Skills development and employment creation through small public buildings in South Africa

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dc.contributor.author Fitchett, Anne Susan
dc.date.accessioned 2009-09-09T08:09:18Z
dc.date.available 2009-09-09T08:09:18Z
dc.date.issued 2009-09-09T08:09:18Z
dc.identifier.uri http://hdl.handle.net/10539/7217
dc.description.abstract Poverty and unemployment are extremely high in South Africa, especially in rural areas where there are low levels of infrastructure. The government has begun to address this in the field of civil engineering; however this has not extended into the field of building, which is assumed to be inherently employment-intensive. This thesis challenges the perception that expenditure on building will automatically generate substantial employment. Because labour ratios are not known, targets are merely guesswork. The research question is therefore posed: What are the parameters within which a significant increase in employment can be generated through the design and construction of small public buildings? The focus is on small public buildings because government should serve as exemplar to the private sector; absorb the risk of innovation; is instigator and end user of public buildings; and can adopt a programme approach. Training, small business development and environmental best practice can be integrated. Schools are specifically considered, as they require skills that participants can use in subsequent projects. Employment-intensive principles are derived from civil engineering. Examples of schools that use different methods and materials are analysed to answer the question: ‘How labour-intensive is building?’ This shows the range of labourintensity of different activities and defines the components that would lead to a significant increase in employment. The structural-spatial envelope of the building is the subject of a technical study of thin shell vaults of stabilized earth tiles manufactured on site to achieve a high proportion of the project cost within the target community without compromising cost or performance. iv Supply Chain management is explored as a way of ensuring productivity where low levels of formal skills and education prevail. This is proposed for nurturing small contractors, manufacturers and suppliers, themselves creators of jobs for the less skilled. The most significant conclusion is that there is considerable potential for building to create employment, providing it is based on comprehensive data relating to all activities. The proposed framework for the integration of management; design, detailing and specification; construction and manufacturing processes forms the basis for future research to broaden the field of application en_US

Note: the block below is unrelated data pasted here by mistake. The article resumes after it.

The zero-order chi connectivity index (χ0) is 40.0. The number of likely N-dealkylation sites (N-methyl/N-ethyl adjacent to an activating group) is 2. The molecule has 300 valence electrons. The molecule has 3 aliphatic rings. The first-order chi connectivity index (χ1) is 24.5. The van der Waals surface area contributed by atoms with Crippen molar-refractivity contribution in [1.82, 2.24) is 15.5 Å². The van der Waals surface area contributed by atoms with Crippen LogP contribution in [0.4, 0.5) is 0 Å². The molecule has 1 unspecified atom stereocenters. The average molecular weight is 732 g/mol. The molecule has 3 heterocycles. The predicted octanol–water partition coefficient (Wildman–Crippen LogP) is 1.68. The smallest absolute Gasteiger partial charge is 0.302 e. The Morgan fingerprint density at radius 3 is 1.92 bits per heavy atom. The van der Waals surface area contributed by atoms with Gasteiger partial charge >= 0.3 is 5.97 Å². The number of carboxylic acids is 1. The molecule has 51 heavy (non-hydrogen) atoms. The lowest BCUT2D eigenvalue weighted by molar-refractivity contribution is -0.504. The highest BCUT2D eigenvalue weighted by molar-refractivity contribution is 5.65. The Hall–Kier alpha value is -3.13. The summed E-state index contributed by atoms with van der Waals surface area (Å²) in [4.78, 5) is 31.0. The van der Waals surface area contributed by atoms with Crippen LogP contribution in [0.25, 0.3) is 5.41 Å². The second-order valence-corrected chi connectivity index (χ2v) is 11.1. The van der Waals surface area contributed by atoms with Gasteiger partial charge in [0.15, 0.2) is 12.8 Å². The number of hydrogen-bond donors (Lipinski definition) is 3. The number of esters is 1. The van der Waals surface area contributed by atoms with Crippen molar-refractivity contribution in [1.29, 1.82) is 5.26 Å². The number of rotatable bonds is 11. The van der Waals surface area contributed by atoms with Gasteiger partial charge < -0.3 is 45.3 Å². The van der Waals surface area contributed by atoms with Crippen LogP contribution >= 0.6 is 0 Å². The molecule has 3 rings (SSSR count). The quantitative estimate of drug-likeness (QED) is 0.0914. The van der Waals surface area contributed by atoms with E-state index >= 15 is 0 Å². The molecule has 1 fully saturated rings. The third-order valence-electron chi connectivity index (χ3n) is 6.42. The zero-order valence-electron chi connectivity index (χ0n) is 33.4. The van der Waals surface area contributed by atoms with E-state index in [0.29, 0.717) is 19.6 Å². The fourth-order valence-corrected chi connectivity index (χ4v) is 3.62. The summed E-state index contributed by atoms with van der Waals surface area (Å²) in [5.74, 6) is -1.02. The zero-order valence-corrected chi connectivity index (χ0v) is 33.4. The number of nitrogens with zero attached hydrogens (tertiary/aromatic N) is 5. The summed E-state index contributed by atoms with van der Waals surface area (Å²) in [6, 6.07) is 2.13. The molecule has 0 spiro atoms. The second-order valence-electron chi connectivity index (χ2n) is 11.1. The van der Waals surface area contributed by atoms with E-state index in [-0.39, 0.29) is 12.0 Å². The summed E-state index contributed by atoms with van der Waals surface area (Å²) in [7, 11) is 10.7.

dc.language.iso en en_US
dc.title Skills development and employment creation through small public buildings in South Africa en_US
dc.type Thesis en_US


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